May is Mental Health Awareness Month. With most of the country still practicing physical distancing and the significant change to our home and work practice, many Americans are figuring out approaches to supporting their mental and physical health. In this month’s blog, Martha Barbone, Interim Director of Operations at the National Association of Peer Supporters (iNAPS) offers some insights on how you can address your own mental health, as well as the important role that peer supports play in supporting each other for better health and wellbeing.
Many in our community may be feeling extra stress with all of the talk about COVID-19. Fear can erode our trust in ourselves, in the goodness of others, and the joy in living. As peer supporters, we are in a position to support others around their own fears as well as the general fear in our communities. Offering compassion and encouraging people to discuss their fears is a great practice. We provide accurate information and help others find accurate information. Here are some tips for peer supporters and those they support:
- Put fear into perspective – It is important for us to become knowledgeable consumers of information. Staying informed and choosing reliable resources, such as those from the Centers for Disease Control and Prevention.
- Media breaks –Catch up on the news at a time of day you feel most rested, relaxed, and supported.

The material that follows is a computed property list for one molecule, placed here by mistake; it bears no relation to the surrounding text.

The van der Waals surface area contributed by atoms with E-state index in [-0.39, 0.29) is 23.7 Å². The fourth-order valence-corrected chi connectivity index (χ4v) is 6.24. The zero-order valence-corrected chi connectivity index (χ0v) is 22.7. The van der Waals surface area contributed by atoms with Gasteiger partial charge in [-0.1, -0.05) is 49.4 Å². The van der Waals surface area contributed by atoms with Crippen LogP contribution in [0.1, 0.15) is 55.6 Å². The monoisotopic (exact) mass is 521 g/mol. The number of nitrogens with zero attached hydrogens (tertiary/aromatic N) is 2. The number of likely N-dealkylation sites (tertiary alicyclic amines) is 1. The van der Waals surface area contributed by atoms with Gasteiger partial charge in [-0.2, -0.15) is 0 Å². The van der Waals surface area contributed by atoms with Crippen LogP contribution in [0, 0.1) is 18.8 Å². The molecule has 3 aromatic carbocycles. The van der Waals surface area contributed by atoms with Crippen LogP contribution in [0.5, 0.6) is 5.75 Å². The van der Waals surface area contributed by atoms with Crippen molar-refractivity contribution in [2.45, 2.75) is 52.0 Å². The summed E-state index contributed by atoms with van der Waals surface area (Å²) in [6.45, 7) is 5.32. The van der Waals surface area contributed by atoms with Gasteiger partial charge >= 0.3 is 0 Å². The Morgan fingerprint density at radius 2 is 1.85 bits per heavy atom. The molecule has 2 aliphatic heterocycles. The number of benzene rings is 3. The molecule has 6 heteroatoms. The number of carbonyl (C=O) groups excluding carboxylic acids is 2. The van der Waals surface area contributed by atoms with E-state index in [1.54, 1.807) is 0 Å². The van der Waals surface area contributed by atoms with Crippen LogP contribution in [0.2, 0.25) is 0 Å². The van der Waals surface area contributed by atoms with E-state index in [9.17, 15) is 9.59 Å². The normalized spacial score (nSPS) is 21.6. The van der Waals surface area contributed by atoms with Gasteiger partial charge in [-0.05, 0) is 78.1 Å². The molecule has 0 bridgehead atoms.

- Interrupt fear and anxiety –Doing usual tasks such as washing dishes, exercising, or talking with friends reminds us that we can be fearful but still make meaningful choices.
- Use all of our senses –Breathing exercises, mindfulness routines, coloring, cooking, and practicing other ways of being in the “here and now” with the help of our senses is helpful.
- Find your joy – identifying things in your life that reconnect you with joy or joyous memories, giving you a chance to laugh or smile; turning to joy does not mean ignoring suffering in the world or even your own life experiences. Finding your joy means reminding ourselves of connections to people, places, and experiences that have shaped who we are. It is one important way of reconnecting with meaning on our journey.
In 2004, A small group of peer specialists had the idea that sharing real world approaches and resources between the states would create positive outcomes and a more inclusive and safe space for individuals who have traditionally been marginalized in accessing health care. The National Association of Peer Supporters (iNAPS) now includes members from every state and several countries outside the US who come together to share their ideas and innovations, exchange resources and information based on real world application, and add their voice to others when concerns and issues affecting all of us require a global response from a global community.